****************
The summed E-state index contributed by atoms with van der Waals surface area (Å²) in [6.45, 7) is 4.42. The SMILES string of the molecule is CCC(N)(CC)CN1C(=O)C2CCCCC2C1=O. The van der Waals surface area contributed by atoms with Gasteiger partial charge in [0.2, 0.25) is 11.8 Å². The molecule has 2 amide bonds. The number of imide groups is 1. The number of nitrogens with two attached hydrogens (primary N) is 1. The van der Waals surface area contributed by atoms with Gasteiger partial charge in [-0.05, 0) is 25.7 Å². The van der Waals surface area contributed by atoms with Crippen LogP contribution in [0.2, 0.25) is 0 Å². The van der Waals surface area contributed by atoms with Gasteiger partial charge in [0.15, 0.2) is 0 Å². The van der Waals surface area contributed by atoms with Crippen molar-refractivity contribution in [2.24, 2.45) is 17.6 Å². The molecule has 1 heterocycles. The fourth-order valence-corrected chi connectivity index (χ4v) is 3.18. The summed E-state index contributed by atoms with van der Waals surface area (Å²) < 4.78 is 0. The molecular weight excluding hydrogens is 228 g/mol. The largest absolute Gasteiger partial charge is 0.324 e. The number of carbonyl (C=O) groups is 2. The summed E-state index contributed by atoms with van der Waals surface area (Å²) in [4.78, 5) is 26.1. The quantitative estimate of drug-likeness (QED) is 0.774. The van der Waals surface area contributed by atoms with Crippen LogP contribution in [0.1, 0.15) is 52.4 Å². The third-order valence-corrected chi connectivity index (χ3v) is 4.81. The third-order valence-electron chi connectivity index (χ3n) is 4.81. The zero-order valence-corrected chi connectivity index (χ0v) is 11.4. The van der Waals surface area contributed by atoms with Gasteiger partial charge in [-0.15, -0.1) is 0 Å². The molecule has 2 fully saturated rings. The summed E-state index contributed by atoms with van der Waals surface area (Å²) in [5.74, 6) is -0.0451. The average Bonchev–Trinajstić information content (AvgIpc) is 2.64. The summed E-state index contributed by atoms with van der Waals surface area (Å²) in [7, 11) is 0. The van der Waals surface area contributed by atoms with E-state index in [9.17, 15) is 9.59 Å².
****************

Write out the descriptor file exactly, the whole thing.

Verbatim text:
The summed E-state index contributed by atoms with van der Waals surface area (Å²) in [6.45, 7) is 4.42. The SMILES string of the molecule is CCC(N)(CC)CN1C(=O)C2CCCCC2C1=O. The van der Waals surface area contributed by atoms with Gasteiger partial charge in [0.2, 0.25) is 11.8 Å². The molecule has 2 amide bonds. The number of imide groups is 1. The number of nitrogens with two attached hydrogens (primary N) is 1. The van der Waals surface area contributed by atoms with Gasteiger partial charge in [-0.05, 0) is 25.7 Å². The van der Waals surface area contributed by atoms with Crippen LogP contribution in [0.2, 0.25) is 0 Å². The van der Waals surface area contributed by atoms with Gasteiger partial charge in [0.15, 0.2) is 0 Å². The van der Waals surface area contributed by atoms with Crippen molar-refractivity contribution in [2.24, 2.45) is 17.6 Å². The molecule has 1 heterocycles. The fourth-order valence-corrected chi connectivity index (χ4v) is 3.18. The summed E-state index contributed by atoms with van der Waals surface area (Å²) < 4.78 is 0. The molecular weight excluding hydrogens is 228 g/mol. The largest absolute Gasteiger partial charge is 0.324 e. The number of carbonyl (C=O) groups is 2. The summed E-state index contributed by atoms with van der Waals surface area (Å²) in [4.78, 5) is 26.1. The quantitative estimate of drug-likeness (QED) is 0.774. The van der Waals surface area contributed by atoms with Crippen LogP contribution in [0.1, 0.15) is 52.4 Å². The third-order valence-corrected chi connectivity index (χ3v) is 4.81. The third-order valence-electron chi connectivity index (χ3n) is 4.81. The zero-order valence-corrected chi connectivity index (χ0v) is 11.4. The van der Waals surface area contributed by atoms with Gasteiger partial charge in [-0.15, -0.1) is 0 Å². The molecule has 2 fully saturated rings. The summed E-state index contributed by atoms with van der Waals surface area (Å²) in [5.74, 6) is -0.0451. The average Bonchev–Trinajstić information content (AvgIpc) is 2.64. The summed E-state index contributed by atoms with van der Waals surface area (Å²) in [7, 11) is 0. The van der Waals surface area contributed by atoms with E-state index in [9.17, 15) is 9.59 Å².